Sudo user cannot run sudo commands

I am having an issue with sudo on RHEL.

I have a domain account that has been given sudo rights. However I cannot sudo commands (e.g. sudo netstat -ltnup | grep -E ':80') unless its a sudo su - command.

The resulting error is as follows:

Sorry, user [abc] is not allowed to execute '/bin/netstat -ltnup as root on [hostname.domain] 

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Can anyone offer a solution please?
Effin_EllAsked:
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Dr. KlahnPrincipal Software EngineerCommented:
This is a pretty good and quite concise description of the problem:

https://unix.stackexchange.com/questions/139955/problem-executing-command-as-a-different-user-with-sudo-u

"This is because sudo is different from su. When you su abc, you become the user abc as far as the system is concerned. You can then do anything that abc can do.

On the other hand, sudo is used to allow other users to execute some commands by proxy. In other words, your sudo configuration allows you to do some commands on behalf of abc. If the command you're trying to execute is not one of them, you get the error you reported."


Have the sysadmin edit /etc/sudoers so that the affected user has the desired command added to his sudo "profile".

See the description of /etc/sudoers at the link below:

https://www.garron.me/en/linux/visudo-command-sudoers-file-sudo-default-editor.html
nociSoftware EngineerCommented:
appearantly the su - command is allowed to be executed by sudo.
This needs to be (re)configured in the /etc/sudoers file (or some file in /etc/sudoers.d)
Did you try:?

sudo su - -c "netstat -ltnup" | grep -E :80

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(where the netstat command will be executed by su..
serialbandCommented:
If you can sudo su while other commands are blocked, then whoever set that up for you doesn't understand what sudo is for.  I doubt that's that case and suspect that sudo su would be blocked if sudo netstat is blocked.

Why do you need to run it as root?  Was the execute bit turned off for regular users?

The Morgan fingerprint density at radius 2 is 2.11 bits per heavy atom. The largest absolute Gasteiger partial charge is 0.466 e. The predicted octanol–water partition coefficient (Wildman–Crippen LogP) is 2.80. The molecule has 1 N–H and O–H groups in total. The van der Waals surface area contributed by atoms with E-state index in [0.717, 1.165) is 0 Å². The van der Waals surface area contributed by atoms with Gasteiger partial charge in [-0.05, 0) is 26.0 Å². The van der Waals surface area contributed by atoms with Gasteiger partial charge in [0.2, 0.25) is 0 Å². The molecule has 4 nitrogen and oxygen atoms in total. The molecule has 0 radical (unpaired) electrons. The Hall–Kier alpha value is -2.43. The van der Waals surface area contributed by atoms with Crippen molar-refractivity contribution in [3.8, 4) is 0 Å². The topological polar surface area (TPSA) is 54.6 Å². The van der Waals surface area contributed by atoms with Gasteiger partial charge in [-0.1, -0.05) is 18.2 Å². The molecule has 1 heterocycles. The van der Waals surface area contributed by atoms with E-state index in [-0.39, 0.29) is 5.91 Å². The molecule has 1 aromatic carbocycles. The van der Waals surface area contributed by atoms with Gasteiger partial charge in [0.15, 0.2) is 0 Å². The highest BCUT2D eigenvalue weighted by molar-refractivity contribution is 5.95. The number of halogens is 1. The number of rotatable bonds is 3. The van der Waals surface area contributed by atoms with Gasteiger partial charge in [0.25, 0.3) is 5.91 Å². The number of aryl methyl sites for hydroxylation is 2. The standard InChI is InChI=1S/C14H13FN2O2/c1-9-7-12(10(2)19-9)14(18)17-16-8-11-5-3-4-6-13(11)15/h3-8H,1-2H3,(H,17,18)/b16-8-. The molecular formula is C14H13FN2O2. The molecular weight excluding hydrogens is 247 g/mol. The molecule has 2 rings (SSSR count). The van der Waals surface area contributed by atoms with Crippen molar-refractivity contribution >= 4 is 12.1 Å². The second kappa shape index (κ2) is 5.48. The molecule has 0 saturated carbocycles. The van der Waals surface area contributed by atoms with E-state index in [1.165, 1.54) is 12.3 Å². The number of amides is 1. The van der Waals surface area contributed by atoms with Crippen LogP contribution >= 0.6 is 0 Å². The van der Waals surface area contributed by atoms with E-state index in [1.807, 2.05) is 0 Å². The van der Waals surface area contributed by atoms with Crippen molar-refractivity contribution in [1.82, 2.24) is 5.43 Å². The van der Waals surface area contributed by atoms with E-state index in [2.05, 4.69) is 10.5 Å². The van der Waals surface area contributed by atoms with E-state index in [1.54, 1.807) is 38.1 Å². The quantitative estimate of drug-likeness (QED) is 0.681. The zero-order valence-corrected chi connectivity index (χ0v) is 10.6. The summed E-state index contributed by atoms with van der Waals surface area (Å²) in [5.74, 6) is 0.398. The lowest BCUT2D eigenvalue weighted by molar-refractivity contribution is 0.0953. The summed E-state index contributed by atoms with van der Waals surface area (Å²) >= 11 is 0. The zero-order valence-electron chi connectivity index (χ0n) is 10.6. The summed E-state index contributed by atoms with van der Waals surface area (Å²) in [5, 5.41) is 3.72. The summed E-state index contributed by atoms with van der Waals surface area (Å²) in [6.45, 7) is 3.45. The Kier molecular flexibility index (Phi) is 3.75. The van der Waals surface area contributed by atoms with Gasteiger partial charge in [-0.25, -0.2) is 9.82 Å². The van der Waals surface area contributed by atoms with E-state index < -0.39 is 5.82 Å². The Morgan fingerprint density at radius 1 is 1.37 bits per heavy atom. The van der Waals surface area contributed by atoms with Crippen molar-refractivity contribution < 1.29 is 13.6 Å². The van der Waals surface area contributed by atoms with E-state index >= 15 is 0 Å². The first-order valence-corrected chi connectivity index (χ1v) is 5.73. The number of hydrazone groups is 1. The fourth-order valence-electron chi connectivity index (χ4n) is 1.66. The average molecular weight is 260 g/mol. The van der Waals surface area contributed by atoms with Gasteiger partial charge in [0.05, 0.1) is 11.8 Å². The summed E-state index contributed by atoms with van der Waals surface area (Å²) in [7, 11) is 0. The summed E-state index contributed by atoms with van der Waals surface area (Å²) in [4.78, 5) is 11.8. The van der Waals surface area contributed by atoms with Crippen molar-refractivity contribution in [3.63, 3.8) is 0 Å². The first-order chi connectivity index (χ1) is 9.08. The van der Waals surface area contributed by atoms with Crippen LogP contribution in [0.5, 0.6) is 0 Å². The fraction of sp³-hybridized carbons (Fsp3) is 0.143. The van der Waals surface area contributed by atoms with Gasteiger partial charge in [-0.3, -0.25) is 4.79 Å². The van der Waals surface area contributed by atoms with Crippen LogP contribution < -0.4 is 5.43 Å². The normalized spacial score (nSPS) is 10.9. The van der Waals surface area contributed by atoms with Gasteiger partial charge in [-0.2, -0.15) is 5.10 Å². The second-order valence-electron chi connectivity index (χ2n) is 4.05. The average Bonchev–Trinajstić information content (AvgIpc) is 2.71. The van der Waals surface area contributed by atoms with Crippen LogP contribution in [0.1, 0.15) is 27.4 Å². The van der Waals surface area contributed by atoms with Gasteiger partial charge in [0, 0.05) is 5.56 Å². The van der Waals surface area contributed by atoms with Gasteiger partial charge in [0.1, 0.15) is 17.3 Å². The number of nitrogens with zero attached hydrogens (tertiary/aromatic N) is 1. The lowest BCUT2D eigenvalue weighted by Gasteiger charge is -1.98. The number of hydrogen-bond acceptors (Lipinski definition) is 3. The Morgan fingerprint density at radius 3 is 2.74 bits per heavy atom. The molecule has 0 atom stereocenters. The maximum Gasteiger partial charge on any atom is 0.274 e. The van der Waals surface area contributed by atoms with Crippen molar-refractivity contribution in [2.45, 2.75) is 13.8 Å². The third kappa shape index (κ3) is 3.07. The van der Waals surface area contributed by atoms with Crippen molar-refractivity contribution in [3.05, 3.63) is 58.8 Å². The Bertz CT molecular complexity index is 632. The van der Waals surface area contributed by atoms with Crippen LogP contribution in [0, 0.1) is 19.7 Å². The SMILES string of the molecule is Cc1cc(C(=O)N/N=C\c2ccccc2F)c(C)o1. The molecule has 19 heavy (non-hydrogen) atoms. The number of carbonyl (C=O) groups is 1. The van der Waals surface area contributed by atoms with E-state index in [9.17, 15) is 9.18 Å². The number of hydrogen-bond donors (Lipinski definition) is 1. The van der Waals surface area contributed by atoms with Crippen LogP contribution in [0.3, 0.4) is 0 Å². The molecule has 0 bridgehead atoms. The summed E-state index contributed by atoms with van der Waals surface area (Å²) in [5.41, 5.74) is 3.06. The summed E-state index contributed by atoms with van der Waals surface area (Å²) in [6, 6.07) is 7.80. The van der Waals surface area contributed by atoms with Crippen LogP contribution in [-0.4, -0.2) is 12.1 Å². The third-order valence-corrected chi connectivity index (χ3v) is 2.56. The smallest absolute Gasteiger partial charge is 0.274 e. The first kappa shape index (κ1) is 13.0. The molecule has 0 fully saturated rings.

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arnoldCommented:
sudo su and sudo su - have been replaced by sudo -i and sudo -s

In short, understanding which command you are authorizing abc user to run.
Potentially the concise link provided earlier shoukd point you in the right direction.
Sudoers file (/etc/sudoers) efi table by use of visudo
Upon rights elevation sudo -I sudo -s, if you get a denial, run what you seem to have been authorized sudo su - and look at sudoers settings.
Seems rather strange config that a user is limited on which commands they can run under sudo while being permitted to run su - under the sudo command.
serialbandCommented:
/etc/sudoers controls sudo -i or -s differently from sudo su.  Someone that doesn't know how that works might disallow one, but still accidentally allow the other.
arnoldCommented:
It sounds as though whoever configured sudoers for abc user explicitly specified which command the user is authorized to run
Su, su -
As an example, only those two commands are authorized, no other command as the first argument is permitted.

To fix this, elevate using sudo su -  -c visudo and add netstat, and other command you need to run, or alternatively, replace the current with all to allow all commands after sudo.  
This is the strangest setup, seemingly the party configuring sudoers was unfamiliar with settings or what their intent was.

When one is limiting a user as to which commands they can run with elevated rights, -i,-s, su or any editor are never granted. Editors are blocked because each has an option to open a shell which in elevated editing mode means the shell is with root rights.

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